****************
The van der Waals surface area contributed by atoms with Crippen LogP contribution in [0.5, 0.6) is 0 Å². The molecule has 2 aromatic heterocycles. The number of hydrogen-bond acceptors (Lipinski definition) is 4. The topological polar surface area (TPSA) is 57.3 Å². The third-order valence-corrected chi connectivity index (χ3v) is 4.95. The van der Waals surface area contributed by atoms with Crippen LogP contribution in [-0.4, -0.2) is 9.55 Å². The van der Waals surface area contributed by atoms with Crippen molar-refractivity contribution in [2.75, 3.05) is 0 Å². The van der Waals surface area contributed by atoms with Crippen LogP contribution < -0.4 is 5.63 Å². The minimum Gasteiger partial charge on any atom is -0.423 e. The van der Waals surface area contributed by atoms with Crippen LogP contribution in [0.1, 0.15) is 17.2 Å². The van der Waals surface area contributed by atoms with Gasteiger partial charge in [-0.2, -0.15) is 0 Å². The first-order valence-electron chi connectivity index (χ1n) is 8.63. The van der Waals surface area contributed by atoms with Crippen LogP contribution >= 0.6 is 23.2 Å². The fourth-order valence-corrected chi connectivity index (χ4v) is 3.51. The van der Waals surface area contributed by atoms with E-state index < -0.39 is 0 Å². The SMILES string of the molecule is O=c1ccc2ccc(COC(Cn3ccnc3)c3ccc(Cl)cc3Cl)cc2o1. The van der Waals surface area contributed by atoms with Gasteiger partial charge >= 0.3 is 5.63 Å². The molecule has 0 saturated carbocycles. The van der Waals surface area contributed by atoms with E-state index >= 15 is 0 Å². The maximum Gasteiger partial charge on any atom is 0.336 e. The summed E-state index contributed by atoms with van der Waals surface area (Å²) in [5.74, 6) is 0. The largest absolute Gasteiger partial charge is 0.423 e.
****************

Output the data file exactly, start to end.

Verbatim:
The van der Waals surface area contributed by atoms with Crippen LogP contribution in [0.5, 0.6) is 0 Å². The molecule has 2 aromatic heterocycles. The number of hydrogen-bond acceptors (Lipinski definition) is 4. The topological polar surface area (TPSA) is 57.3 Å². The third-order valence-corrected chi connectivity index (χ3v) is 4.95. The van der Waals surface area contributed by atoms with Crippen LogP contribution in [-0.4, -0.2) is 9.55 Å². The van der Waals surface area contributed by atoms with Crippen molar-refractivity contribution in [2.75, 3.05) is 0 Å². The van der Waals surface area contributed by atoms with Crippen LogP contribution < -0.4 is 5.63 Å². The minimum Gasteiger partial charge on any atom is -0.423 e. The van der Waals surface area contributed by atoms with Crippen LogP contribution in [0.1, 0.15) is 17.2 Å². The van der Waals surface area contributed by atoms with Gasteiger partial charge in [-0.2, -0.15) is 0 Å². The first-order valence-electron chi connectivity index (χ1n) is 8.63. The van der Waals surface area contributed by atoms with Crippen LogP contribution >= 0.6 is 23.2 Å². The fourth-order valence-corrected chi connectivity index (χ4v) is 3.51. The van der Waals surface area contributed by atoms with E-state index < -0.39 is 0 Å². The SMILES string of the molecule is O=c1ccc2ccc(COC(Cn3ccnc3)c3ccc(Cl)cc3Cl)cc2o1. The van der Waals surface area contributed by atoms with Gasteiger partial charge >= 0.3 is 5.63 Å². The molecule has 0 saturated carbocycles. The van der Waals surface area contributed by atoms with E-state index >= 15 is 0 Å². The maximum Gasteiger partial charge on any atom is 0.336 e. The summed E-state index contributed by atoms with van der Waals surface area (Å²) in [5.74, 6) is 0. The largest absolute Gasteiger partial charge is 0.423 e.